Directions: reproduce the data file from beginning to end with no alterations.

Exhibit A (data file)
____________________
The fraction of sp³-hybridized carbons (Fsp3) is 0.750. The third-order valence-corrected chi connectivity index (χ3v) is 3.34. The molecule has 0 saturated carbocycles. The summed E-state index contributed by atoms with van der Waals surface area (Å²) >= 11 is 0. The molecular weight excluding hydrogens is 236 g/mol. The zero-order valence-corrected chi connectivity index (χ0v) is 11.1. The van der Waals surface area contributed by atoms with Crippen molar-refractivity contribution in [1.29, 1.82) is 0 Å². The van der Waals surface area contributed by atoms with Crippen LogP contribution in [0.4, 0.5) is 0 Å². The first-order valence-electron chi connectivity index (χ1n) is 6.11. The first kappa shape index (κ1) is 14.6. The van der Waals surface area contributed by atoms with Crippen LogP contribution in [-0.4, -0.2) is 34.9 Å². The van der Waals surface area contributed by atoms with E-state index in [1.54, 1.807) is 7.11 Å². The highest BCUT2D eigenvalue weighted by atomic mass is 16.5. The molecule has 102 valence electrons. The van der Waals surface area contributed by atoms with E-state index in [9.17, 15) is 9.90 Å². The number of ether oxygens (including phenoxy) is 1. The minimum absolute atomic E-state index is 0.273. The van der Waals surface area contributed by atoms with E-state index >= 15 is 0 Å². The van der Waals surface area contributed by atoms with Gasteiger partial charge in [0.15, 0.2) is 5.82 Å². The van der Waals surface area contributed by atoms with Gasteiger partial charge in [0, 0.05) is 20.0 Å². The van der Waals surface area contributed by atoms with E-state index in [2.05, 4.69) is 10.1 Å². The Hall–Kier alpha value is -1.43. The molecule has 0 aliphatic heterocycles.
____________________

The fraction of sp³-hybridized carbons (Fsp3) is 0.750. The third-order valence-corrected chi connectivity index (χ3v) is 3.34. The molecule has 0 saturated carbocycles. The summed E-state index contributed by atoms with van der Waals surface area (Å²) >= 11 is 0. The molecular weight excluding hydrogens is 236 g/mol. The zero-order valence-corrected chi connectivity index (χ0v) is 11.1. The van der Waals surface area contributed by atoms with Crippen molar-refractivity contribution in [1.29, 1.82) is 0 Å². The van der Waals surface area contributed by atoms with Crippen LogP contribution in [0.4, 0.5) is 0 Å². The first-order valence-electron chi connectivity index (χ1n) is 6.11. The first kappa shape index (κ1) is 14.6. The van der Waals surface area contributed by atoms with Crippen LogP contribution in [-0.4, -0.2) is 34.9 Å². The van der Waals surface area contributed by atoms with E-state index in [1.54, 1.807) is 7.11 Å². The highest BCUT2D eigenvalue weighted by atomic mass is 16.5. The molecule has 102 valence electrons. The van der Waals surface area contributed by atoms with E-state index in [9.17, 15) is 9.90 Å². The number of ether oxygens (including phenoxy) is 1. The minimum absolute atomic E-state index is 0.273. The van der Waals surface area contributed by atoms with E-state index >= 15 is 0 Å². The van der Waals surface area contributed by atoms with Gasteiger partial charge in [0.15, 0.2) is 5.82 Å². The van der Waals surface area contributed by atoms with Gasteiger partial charge in [0, 0.05) is 20.0 Å². The van der Waals surface area contributed by atoms with E-state index in [2.05, 4.69) is 10.1 Å². The Hall–Kier alpha value is -1.43. The molecule has 0 aliphatic heterocycles.